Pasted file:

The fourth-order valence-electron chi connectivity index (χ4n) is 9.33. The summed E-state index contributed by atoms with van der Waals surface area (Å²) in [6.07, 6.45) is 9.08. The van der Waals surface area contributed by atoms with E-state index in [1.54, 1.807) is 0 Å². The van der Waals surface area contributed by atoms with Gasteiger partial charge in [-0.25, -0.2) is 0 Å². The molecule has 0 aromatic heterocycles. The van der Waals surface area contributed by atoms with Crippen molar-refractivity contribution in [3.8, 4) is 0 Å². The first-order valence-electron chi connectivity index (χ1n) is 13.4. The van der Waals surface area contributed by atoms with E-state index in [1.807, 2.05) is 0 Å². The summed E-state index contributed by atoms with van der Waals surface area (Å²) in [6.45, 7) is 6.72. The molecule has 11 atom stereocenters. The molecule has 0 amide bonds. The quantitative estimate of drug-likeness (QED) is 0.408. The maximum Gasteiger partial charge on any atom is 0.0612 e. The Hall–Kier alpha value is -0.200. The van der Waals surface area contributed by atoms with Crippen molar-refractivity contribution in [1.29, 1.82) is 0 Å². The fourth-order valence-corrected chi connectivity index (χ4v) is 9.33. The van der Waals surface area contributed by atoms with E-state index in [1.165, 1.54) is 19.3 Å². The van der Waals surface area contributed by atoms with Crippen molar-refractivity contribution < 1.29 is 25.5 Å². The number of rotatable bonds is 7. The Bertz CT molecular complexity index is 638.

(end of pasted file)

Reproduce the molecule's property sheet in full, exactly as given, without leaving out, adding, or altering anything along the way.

The fourth-order valence-electron chi connectivity index (χ4n) is 9.33. The summed E-state index contributed by atoms with van der Waals surface area (Å²) in [6.07, 6.45) is 9.08. The van der Waals surface area contributed by atoms with E-state index in [1.54, 1.807) is 0 Å². The van der Waals surface area contributed by atoms with Gasteiger partial charge in [-0.25, -0.2) is 0 Å². The molecule has 0 aromatic heterocycles. The van der Waals surface area contributed by atoms with Crippen molar-refractivity contribution in [3.8, 4) is 0 Å². The first-order valence-electron chi connectivity index (χ1n) is 13.4. The van der Waals surface area contributed by atoms with E-state index in [1.807, 2.05) is 0 Å². The summed E-state index contributed by atoms with van der Waals surface area (Å²) in [6.45, 7) is 6.72. The molecule has 11 atom stereocenters. The molecule has 0 amide bonds. The quantitative estimate of drug-likeness (QED) is 0.408. The maximum Gasteiger partial charge on any atom is 0.0612 e. The Hall–Kier alpha value is -0.200. The van der Waals surface area contributed by atoms with Crippen molar-refractivity contribution in [1.29, 1.82) is 0 Å². The fourth-order valence-corrected chi connectivity index (χ4v) is 9.33. The van der Waals surface area contributed by atoms with E-state index in [1.165, 1.54) is 19.3 Å². The van der Waals surface area contributed by atoms with Crippen molar-refractivity contribution < 1.29 is 25.5 Å². The number of rotatable bonds is 7. The Bertz CT molecular complexity index is 638.